Yankee Mountain Trail
July 14, 1985
Mid-July is too late in the season to hike the Yankee Mountain Trail as it has become too overgrown with salal and Oregon grape on the lower part and lots of thimbleberry in the upper meadows. Although the trail is mostly in the trees, it is too hot in summer and no water on the trail to cool yourself—of course, you need to carry a lot of drinking water on such a trail.
The first portion of the trail is a gradual incline and very pleasant, but soon the trail becomes very steep and since it is little used there are branches, fir cones and other rubble in the footpath which makes footing a bit precarious, especially on the way down. Although we started from the trailhead at 9:40 a.m. we did not reach the upper meadow where the trail appears to end until around 1 p.m. We had stopped at 11 a.m. for a partial lunch, then ate the remainder in the upper meadow. (There are several more meadows even farther up the hillside, but the connector trail built through these meadows and over the rocks in 1966 has become so overgrown it is near impossible to find.) We did find a few patches of poison oak along the trail, and several different wildflowers, especially “fairwell to spring” blooming in the meadows. This trail has one area where considerable elevation is lost on a very steep grade where the trail has had to be routed below a landslide of many years ago.
After lunch Becky, Bob, Ralph and Dale did some scouting on up the hill trying to find the connector trail, but without much success as the area is overgrown with lots of thimbleberry. The other five remained near the lunch spot resting in the shade. It was a hard, tiring hike, and the trail was a bit difficult to find as we neared the upper meadows because of all the overgrowth mentioned before. We started back down at 2:50 p.m. arriving at the cars shortly after 5 p.m. Several went to the campground to get cool water, all but two wandered over to French Pete Creek to soak hot and tired feet in the cool refreshing rushing water. We returned to Eugene after 7 p.m.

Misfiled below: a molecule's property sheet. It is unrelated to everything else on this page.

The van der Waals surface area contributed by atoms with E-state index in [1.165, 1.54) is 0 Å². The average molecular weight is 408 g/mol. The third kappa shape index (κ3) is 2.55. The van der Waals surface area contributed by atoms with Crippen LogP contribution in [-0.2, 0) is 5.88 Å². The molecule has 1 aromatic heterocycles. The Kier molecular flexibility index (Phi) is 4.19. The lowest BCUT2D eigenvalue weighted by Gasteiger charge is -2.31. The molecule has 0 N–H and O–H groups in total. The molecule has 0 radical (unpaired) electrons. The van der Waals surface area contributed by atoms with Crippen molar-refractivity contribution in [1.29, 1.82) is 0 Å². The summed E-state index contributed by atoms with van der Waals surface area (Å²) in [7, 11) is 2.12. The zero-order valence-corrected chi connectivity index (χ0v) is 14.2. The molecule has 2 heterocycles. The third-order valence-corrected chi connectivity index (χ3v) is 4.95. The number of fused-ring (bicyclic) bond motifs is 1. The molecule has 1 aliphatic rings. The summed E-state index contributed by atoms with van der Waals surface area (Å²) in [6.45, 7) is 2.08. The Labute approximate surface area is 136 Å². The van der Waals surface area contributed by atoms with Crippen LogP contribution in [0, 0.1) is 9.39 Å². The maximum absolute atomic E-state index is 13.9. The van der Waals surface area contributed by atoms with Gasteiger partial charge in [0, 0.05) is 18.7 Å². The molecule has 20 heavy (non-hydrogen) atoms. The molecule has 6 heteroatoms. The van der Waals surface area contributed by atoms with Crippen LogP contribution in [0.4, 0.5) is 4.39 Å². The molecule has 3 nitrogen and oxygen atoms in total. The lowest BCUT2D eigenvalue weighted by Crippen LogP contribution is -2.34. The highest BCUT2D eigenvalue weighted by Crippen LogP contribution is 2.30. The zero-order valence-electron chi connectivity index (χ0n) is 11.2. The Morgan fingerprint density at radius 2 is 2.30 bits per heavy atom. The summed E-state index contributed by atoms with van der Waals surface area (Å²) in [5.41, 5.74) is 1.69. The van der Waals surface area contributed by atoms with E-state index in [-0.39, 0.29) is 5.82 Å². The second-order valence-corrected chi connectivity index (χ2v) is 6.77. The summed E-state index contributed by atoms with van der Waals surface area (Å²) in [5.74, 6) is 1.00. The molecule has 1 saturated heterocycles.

Since the leader is a slow, plodding hiker she lead a good portion of the trip from the rear. I commend the group for following directions and regrouping from time to time. Those Yankee Mountain Trail “climbers” were Dorinda Bankston, Dale Carlson, Bob Foster, Becky Hansen, Miki Hutchison, Ralph Nafziger, Suzanne Steussy, Paula Vehrs, and leader Lois Schreiner.